Lose vs Loose


"Lose" is a verb that means to be deprived of something or to fail to keep possession of something. It's used to describe misplacing something, experiencing a defeat, or failing to win.

  • Don't lose your keys. You'll need them to unlock the door.
  • Our team cannot afford to lose this match if we want to advance to the finals.


"Loose" is an adjective that means not tight or firmly fixed in place; it can also mean free from constraint or strictness. It's used to describe something that is not securely fastened or something that is relaxed or unconstrained.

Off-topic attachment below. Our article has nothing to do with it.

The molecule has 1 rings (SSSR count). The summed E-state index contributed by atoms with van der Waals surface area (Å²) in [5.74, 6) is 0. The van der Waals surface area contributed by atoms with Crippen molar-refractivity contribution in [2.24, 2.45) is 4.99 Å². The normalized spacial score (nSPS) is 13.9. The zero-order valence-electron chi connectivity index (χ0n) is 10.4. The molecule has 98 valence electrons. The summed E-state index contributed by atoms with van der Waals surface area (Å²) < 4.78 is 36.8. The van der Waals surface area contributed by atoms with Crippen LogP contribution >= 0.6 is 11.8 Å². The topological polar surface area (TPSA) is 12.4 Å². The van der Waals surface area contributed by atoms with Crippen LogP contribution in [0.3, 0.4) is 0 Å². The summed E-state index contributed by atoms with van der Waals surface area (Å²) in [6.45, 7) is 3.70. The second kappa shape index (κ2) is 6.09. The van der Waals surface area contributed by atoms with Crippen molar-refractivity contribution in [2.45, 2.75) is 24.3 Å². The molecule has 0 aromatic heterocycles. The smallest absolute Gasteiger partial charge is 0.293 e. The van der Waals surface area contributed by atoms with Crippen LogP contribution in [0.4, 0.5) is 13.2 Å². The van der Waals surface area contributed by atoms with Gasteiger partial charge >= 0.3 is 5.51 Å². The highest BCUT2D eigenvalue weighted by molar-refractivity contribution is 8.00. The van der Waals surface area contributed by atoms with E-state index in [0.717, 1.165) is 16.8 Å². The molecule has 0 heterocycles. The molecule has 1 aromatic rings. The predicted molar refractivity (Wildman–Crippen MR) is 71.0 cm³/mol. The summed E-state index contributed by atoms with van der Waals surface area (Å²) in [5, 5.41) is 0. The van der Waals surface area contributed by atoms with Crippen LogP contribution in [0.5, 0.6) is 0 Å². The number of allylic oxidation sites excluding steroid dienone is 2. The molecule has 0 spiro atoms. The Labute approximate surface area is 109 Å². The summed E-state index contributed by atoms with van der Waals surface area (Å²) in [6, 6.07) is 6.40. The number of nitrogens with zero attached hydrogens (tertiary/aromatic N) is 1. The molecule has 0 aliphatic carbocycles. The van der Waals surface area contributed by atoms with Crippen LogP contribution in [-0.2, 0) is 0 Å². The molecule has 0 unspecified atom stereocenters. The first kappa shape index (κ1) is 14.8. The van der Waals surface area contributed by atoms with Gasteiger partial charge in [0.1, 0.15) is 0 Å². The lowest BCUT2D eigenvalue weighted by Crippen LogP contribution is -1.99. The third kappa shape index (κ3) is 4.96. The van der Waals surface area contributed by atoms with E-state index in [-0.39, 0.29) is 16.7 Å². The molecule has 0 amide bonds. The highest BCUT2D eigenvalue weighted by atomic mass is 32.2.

• The dog escaped because the leash was too loose.
  • She prefers to wear loose-fitting clothing for comfort.

Here's a tip to remember the difference:

  • "Lose" rhymes with "choose" and "snooze." Remember that both "lose" and "choose" have double 'o's.
  • "Loose" rhymes with "goose." Just like a goose is free and unconstrained, think of "loose" as describing something that's not tightly held.

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